of the Poles who settled in West Yorkshire after World
War Two, and their children, feel this is a story
that should be more widely known.
TO FIND OUT MORE
survivor later made Huddersfield her home. She's been telling
BBC Radio Leeds' reporter Tim Daley what happened to her and
her family when she was just nine years old: "I
don't remember exactly what time but I'm sure it was very,
very early morning or night that Russian soldiers came banging
at the door and they said, 'It's time to pack your things,
whatever you can, in a very short time,' and they put us on
a sledge because it was winter and it was very, very frosty
outside, and they took us to the nearest station and they
packed our whole settlement village into one cattle truck
and we started our journey. to Russia. I don't know how long
it was - probably a few weeks or even longer.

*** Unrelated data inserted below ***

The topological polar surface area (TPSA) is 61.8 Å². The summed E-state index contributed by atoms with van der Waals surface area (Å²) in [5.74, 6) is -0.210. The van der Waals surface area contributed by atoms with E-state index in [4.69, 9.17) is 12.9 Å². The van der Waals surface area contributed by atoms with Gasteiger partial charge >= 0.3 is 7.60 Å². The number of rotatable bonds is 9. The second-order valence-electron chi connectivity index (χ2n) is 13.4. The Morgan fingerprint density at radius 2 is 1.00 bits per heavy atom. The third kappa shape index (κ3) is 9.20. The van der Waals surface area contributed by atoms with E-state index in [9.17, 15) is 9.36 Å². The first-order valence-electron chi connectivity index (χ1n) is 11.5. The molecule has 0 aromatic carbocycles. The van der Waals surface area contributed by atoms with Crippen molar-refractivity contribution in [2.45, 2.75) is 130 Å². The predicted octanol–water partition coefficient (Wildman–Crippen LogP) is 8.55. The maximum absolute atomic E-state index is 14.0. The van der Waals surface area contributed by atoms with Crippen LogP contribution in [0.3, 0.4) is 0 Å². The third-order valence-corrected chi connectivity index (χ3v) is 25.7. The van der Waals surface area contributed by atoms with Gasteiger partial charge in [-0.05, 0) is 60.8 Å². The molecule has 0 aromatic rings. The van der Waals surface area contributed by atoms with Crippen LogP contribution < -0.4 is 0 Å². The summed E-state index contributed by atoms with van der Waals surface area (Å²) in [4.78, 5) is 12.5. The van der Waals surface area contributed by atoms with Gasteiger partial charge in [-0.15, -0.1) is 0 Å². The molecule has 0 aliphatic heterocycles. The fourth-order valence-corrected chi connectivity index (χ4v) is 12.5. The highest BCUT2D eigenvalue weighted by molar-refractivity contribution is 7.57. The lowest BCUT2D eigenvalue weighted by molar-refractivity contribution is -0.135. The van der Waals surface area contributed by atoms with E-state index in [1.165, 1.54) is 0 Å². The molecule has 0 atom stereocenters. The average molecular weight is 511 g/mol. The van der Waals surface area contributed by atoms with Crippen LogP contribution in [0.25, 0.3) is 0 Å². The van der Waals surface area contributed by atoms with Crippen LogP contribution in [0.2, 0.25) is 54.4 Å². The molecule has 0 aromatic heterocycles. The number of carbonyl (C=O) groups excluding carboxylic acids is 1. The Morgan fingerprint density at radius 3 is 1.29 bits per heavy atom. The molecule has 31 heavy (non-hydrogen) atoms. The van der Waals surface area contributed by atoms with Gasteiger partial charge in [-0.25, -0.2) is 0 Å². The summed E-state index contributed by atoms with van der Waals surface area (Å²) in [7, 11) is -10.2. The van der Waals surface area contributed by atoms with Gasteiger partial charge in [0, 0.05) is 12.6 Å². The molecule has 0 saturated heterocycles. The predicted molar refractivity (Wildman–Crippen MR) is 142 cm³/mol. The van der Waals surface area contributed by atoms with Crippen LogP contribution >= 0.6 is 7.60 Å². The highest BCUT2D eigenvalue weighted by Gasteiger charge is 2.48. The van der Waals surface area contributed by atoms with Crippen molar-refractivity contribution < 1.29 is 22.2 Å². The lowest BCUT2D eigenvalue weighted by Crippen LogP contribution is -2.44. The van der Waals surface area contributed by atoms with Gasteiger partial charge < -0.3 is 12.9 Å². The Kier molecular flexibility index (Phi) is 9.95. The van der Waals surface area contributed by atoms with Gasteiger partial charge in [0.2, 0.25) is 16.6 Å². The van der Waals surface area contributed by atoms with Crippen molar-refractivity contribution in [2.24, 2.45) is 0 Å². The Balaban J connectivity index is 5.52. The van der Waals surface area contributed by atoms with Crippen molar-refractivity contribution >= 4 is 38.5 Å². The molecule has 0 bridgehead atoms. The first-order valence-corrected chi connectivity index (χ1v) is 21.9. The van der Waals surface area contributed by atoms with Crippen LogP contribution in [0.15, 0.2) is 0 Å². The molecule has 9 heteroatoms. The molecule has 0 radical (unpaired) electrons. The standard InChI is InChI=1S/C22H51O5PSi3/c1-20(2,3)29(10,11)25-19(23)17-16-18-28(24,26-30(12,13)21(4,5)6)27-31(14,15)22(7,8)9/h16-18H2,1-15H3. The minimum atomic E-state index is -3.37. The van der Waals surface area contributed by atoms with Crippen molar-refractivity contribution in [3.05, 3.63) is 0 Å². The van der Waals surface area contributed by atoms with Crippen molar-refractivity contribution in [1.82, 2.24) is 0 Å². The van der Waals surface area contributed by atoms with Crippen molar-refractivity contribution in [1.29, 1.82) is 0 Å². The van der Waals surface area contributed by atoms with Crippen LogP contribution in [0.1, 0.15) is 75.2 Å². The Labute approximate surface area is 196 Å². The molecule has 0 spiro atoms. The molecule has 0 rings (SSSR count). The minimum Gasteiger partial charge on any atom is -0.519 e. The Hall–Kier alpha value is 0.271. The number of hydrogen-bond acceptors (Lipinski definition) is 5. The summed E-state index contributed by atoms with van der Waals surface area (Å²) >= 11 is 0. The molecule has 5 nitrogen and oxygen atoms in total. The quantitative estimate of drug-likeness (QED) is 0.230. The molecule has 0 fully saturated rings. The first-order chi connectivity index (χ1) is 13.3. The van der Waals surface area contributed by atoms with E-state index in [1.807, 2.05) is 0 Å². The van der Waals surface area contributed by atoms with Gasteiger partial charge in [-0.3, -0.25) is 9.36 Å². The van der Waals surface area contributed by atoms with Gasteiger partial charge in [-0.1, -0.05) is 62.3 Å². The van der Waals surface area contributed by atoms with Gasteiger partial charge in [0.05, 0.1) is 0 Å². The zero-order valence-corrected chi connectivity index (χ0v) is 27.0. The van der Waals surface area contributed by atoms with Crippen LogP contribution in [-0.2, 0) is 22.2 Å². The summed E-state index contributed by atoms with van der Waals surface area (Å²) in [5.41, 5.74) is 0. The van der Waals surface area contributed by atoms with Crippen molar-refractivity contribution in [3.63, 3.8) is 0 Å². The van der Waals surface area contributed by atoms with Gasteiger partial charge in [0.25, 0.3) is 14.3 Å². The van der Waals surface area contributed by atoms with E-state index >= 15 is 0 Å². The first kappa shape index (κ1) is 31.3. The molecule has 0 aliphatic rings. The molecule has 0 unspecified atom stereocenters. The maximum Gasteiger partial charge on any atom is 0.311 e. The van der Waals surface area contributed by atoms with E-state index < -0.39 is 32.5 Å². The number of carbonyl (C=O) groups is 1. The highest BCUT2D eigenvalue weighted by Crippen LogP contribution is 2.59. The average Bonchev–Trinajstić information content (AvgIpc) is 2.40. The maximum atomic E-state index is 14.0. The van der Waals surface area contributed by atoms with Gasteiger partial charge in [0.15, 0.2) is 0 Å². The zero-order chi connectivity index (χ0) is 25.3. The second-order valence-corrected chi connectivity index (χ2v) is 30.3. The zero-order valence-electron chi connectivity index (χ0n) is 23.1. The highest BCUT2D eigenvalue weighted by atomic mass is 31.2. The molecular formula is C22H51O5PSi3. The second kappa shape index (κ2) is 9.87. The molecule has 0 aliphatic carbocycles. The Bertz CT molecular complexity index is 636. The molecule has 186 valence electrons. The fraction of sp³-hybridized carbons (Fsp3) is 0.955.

were a few things my mother would have liked to have packed
but the soldier said, 'No, it will be of no use there.' Some
soldiers were quite human but some weren't. They were pushing
and so on. I think we just knew that we shouldn't be coming
back, so we just knelt down, said a prayer."
why she thinks the Russians acted as they did, she replies:
"Yes. They wanted the Polish people living there to be
taken to Siberia and work until they die. They took us into
a forest, the parents had been cutting trees down and the
children had to go to school - Russian, of course. There was
no hospital, no doctors, nothing."
it affected her life? "Of course, I don't know what I
would have been if we'd stayed there. My education, my work,
my family even."